Beautiful Downtown Hoboken:
Photographs from the 1970s
Another installment of the excellent 1970’s exhibit at the Hoboken Historical Museum. This event began a few weeks ago and runs through May 6, but would like to note that some additional photos will be unveiled in a slide show this Sunday, April 15th. More information about the Museum’s 70’s exhibit HERE and HERE.
Hoboken, NJ – For her solo show in the Upper Gallery of the Museum, “Beautiful Downtown Hoboken: Photographs from the 1970s,” which opens March 25, with a reception from 2 – 5 p.m., photographer Virginia Rolston Parrott chose more than two dozen photos from this colorful period, based in part on their artistic merits, and in part on how well they represent the era.
Scenes include kids playing in a fire hydrant, laundry hanging on the multistory backyard lines, and haunting images of abandoned piers along the Hudson. Prints will be available for purchase. The exhibit runs through May 6. She will also share a wider selection of photos taken in the 1970s in a slide show on April 15, as part of the lecture series accompanying the Main Gallery exhibit, “From Another Time: Hoboken in the 1970s.”
When she first moved to upper Hudson St. in Hoboken in 1974, Parrott enjoyed the stunning views across Elysian Park to the Manhattan skyline, but she wasn’t particularly inspired to take photos of the beautiful brownstones she passed on her walk to the Path every morning. “All the streets looked the same, very dignified, but not interesting,” she recalls.
Then, in 1976, she moved to an apartment near 2nd St. and Willow Ave. Her building super kept pigeons on the roof, and the neighborhood had a rougher reputation than upper Hudson St., albeit much better bread, with Marie’s bakery around the corner. “All of a sudden, I couldn’t go out the door without seeing photographs everywhere,” she says. “That’s when I really became a photographer.”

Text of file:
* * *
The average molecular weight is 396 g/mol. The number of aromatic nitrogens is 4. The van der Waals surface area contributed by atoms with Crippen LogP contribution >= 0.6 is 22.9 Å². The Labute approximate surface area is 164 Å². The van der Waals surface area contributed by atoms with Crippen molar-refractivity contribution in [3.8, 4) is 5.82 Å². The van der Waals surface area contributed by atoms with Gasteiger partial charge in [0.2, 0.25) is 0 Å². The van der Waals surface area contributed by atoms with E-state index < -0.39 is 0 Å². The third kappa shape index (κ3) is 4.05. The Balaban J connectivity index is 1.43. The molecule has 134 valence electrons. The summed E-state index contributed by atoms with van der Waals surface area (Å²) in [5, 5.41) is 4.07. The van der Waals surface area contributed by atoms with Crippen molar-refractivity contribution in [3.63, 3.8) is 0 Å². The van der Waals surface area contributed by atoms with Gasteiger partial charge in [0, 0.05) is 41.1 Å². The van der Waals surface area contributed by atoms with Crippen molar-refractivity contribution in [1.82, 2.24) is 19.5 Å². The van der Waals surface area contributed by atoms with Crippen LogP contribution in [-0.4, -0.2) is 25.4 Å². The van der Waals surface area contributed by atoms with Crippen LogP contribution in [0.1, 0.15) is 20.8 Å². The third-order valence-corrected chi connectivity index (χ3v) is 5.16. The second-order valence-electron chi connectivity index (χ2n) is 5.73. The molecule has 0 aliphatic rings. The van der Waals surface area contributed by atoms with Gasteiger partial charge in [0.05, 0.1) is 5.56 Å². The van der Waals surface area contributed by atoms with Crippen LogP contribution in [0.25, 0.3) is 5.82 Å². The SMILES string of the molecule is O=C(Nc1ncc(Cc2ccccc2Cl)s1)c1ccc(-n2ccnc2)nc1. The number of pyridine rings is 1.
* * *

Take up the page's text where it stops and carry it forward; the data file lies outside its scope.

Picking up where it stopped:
Everywhere she looked, she saw stories in the faces and buildings. She was so captivated, she says, she overcame her usual inhibitions about approaching strangers for portrait shots. And the people she met in “beautiful downtown Hoboken” were generous enough to allow her to document their lives. Inspired by the gritty urban landscape and the rusting steel structures on the waterfront, in 1978 she applied for and won a $2,000 grant from the N.J. State Council on the Arts. “For the first time, I felt like I could afford to keep working as an artist.
Since the 1970s, Parrott has been recognized with grants and shows throughout the ’80s and ’90s in New Jersey and New York galleries and museums, including the Newark Museum and the Jersey City Museum. Additionally, her photographs have been collected by the Museum of the City of New York, the Port Authority of NY/NJ, major corporations and private and municipal collections in the United States and Europe.
While she has continued to shoot different series when inspired by her surroundings – the Hudson River piers, Central Park, even laundry hanging on clotheslines – Parrott is nostalgic for Hoboken in the 1970s, especially the vanished waterfront structures and the once-colorful variety in the storefronts, bars and homes, which has been long since lost to renovations.